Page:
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Administrative data

Key value for chemical safety assessment

Effects on fertility

Description of key information

Short description of key information:

  • Abdo (1994): NOAEL mice, female: 0.5 mg Se/kg bw/d (sub-chronic tests with sodium selenite), NOAEL ≥2.6 mg Se/kg bw/d (sub-chronic test with sodium selenate)
  • Abdo (1994): NOAEL rats, female: 0.2 mg Se/kg bw/d (sub-chronic tests with sodium selenite), LOAEL 0.1 mg Se/kg bw/d (sub-chronic test with sodium selenate)
  • Abdo (1994): NOAEL rats male: ≥0.8 mg Se/kg bw/d (sub-chronic tests with sodium selenite), NOAEL 0.4 mg Se/kg bw/d (sub-chronic test with sodium selenate)
  • Abdo (1994): NOAEL mice: ≥1.6 mg Se/kg bw/d (sub-chronic tests with sodium selenite), NOAEL ≥2.6 mg Se/kg bw/d (sub-chronic test with sodium selenate)
  • Nobunaga et al. (1979): NOAEL mice: 0.18 mg Se/kg bw/d (test with sodium selenite pentahydrate)

It has to be emphasized, that the NOAEL, which is used as starting point for DNEL derivation is based on human data (see chapter “repeated dose toxicity”). The existing studies on humans are considering a wealth of toxicological endpoints, but effects on reproduction were neither observed on workers nor on humans with an increased uptake of selenium above the DNEL. From this follows, that the substance is of no concern with respect to reproduction toxicity.

Effect on fertility: via oral route
Endpoint conclusion:
adverse effect observed
Effect on fertility: via inhalation route
Endpoint conclusion:
no study available
Effect on fertility: via dermal route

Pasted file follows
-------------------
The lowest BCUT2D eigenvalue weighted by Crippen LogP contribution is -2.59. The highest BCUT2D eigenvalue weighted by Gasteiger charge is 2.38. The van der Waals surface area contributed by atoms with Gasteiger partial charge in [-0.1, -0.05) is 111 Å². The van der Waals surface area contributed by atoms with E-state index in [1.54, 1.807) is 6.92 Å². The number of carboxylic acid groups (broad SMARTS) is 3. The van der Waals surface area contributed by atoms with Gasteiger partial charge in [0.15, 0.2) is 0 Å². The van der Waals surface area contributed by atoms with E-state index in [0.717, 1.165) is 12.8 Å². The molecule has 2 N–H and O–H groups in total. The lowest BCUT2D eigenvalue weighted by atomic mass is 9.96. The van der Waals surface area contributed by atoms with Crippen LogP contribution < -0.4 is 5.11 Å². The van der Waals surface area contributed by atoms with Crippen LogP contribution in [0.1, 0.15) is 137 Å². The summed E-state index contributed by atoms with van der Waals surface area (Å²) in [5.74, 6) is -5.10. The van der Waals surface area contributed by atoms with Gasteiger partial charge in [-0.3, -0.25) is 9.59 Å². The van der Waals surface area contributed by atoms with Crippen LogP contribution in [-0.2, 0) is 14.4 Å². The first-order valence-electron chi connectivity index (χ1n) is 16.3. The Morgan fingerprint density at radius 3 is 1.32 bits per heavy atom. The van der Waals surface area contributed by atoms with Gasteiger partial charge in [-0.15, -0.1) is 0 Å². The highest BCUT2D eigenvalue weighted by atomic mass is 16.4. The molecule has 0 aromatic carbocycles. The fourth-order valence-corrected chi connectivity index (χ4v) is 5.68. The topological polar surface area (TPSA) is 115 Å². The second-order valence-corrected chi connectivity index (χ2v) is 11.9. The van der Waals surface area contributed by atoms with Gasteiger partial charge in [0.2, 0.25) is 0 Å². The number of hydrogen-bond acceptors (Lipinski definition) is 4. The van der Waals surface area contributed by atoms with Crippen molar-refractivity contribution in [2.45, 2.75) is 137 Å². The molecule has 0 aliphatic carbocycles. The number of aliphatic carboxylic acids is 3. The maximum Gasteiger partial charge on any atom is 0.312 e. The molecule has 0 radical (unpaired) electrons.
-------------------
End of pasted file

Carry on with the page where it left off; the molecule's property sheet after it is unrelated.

Endpoint conclusion:
no study available
Additional information

General

The ATSDR Toxicological Profile on Selenium (2003), which is currently the most comprehensive review, was used as key source of relevant data on selenium compounds because it contains a detailed evaluation of toxicity data, performed by a renowned scientific body. More recent reviews, e. g. the work conducted for the Canadian Soil Quality Guidelines / Sudbury Soil Study, were also been screened for additional data. The underlying assumption is that the key literature considered by renowned international organisations such as ATSDR has usually already been subjected to a reliability assessment.

Nevertheless, key references identified by ATSDR for selenates and selenites were re-evaluated and re-assessed for use in the REACH dossiers according to Klimisch and with respect to the requirements for risk assessment. Studies which were assessed as not adequate, not relevant or unreliable by expert judgement during the screening procedure were assigned to "disregarded study", and rated as "not reliable" (RL=3), with the rationale being included in the endpoint study record.

Evaluation of references

According to the evaluation criteria used by the experts of ATSDR (2003), a set of studies on reproductive toxicity of selenates and selenites providing reliable, quantitative estimates of No-Observed-Adverse-Effect Levels (NOAELs) or Lowest-Observed-Adverse-Effect Levels (LOAELs) are available (reported in ATSDR, 2003). All these references were obtained and re-evaluated according to the criteria of REACH. Two key studies performed with sodium selenate and sodium selenite were identified in which effects on female fertility and in one of those also effects on male fertility are reported: Abdo, 1994 and Nobunaga, et al. 1979.